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The Scan

ApoE and COVID-19

A study suggests people with the ApoE e4 genotype may be more likely to have severe COVID-19 than those with other genotypes, the Guardian says.

New analyses indicate female researchers are publishing less during the coronavirus pandemic than male researchers, according to Nature News.

Direct-to-consumer genetic testing companies are searching for a genetic reason for why some people, but not others, become gravely ill with COVID-19, the Detroit Free Press reports.

In PNAS this week: forward genetics-base analysis of retinal development, interactions of T cell receptors with neoantigens in colorectal cancer, and more.

Nobel laureates and scientific societies urge NIH and the Department of Health and Human Services to revisit the recent decision to end funding for a coronavirus grant.

Confidence Boost

A new Pew Research Center poll finds confidence in medical researchers has grown among US adults since the start of the coronavirus pandemic.

Bloomberg reports that BGI's SARS-CoV-2 testing sites in the Middle East have raised concerns among US officials.

In Science this week: machine learning algorithm for faster Mendelian disorder diagnoses, gene linked to safe response to nitrogen-containing bisphosphonates, and more.

According to the Atlantic, the Centers for Disease Control and Prevention and several US states are combining viral and antibody testing data for SARS-CoV-2, making that data hard to parse.

Francis Collins, the director of the US National Institutes of Health, has been awarded the 2020 Templeton Prize.

In Nature this week: method to uncover genetic components of complex traits, novel cytosine base editor, and more.

Flexible Trials

The Los Angeles Times writes that adaptive clinical trials may speed the search for COVID-19 treatments.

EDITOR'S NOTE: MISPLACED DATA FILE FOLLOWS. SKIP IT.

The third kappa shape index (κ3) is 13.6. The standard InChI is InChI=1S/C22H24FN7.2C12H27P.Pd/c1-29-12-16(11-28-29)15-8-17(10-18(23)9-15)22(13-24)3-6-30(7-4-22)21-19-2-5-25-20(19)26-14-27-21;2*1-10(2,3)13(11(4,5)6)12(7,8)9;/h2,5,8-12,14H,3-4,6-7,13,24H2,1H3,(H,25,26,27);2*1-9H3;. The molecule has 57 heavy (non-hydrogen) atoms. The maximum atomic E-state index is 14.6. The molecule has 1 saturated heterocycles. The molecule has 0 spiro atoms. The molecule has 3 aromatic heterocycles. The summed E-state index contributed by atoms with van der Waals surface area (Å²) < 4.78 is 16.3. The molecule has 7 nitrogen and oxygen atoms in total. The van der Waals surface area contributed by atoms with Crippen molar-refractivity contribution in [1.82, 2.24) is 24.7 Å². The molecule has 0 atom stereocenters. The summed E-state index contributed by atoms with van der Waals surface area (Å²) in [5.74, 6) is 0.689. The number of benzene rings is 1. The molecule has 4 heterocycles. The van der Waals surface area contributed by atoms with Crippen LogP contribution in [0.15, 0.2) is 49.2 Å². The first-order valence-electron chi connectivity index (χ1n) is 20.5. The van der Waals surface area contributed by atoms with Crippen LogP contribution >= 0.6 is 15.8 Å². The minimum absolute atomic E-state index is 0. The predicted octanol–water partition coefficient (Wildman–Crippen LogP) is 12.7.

Verily is adapting its Project Baseline to study the immune system response to SARS-CoV-2, CNBC reports.

From the US to Israel

Tel Aviv University researchers have traced many coronavirus cases in Israel to a US strain, according to the Jerusalem Post.

In Cell this week: strategy for prophylactic antiviral CRISPR in human cells; influence of obesity, genetics, and hormone signaling on pancreatic ductal adenocarcinoma; and more.

President Donald Trump renews his call in a letter to cease US funding of the World Health Organization if the agency doesn't make changes, USA Today reports.

New UKRI Head Named

ScienceInsider reports the University of Cambridge's Ottoline Leyser is to take over UK Research and Innovation.

From Their Owners

Nature News reports that the two dogs in Hong Kong that tested positive for SARS-CoV-2 likely caught it from their owners.

In PNAS this week: effect of viral infections on transposable elements in fruit flies, gene expression patterns in developing maize cuticles, and more.

The Lancet's Critique

Lancet editorial criticizes the US pandemic response and the minimization of the Centers for Disease Control and Prevention's role in the response.

Moderna says its candidate coronavirus vaccine appears to be able to stimulate an immune response in early testing, according to the New York Times.

Unnecessary Tests?

Reuters reports federal investigators are looking into PerkinElmer's role in an alleged Medicare fraud, though the firm says it is unaware of any investigation.

In PLOS this week: phenome-wide association study of psychiatric disorder polygenic risk scores, CNV patterns in rhesus macaques, and more.

Another Fraud Charge

Prosecutors have added a twelfth fraud charge against former Theranos CEO Elizabeth Holmes, according to the Mercury News.

Catnip Crazed

A comparative genomics study examines how the Nepetoideae lost the ability to produce iridoids and how catnip then regained it, HealthDay reports.

Pages

New analyses indicate female researchers are publishing less during the coronavirus pandemic than male researchers, according to Nature News.

A study suggests people with the ApoE e4 genotype may be more likely to have severe COVID-19 than those with other genotypes, the Guardian says.

Direct-to-consumer genetic testing companies are searching for a genetic reason for why some people, but not others, become gravely ill with COVID-19, the Detroit Free Press reports.

In PNAS this week: forward genetics-base analysis of retinal development, interactions of T cell receptors with neoantigens in colorectal cancer, and more.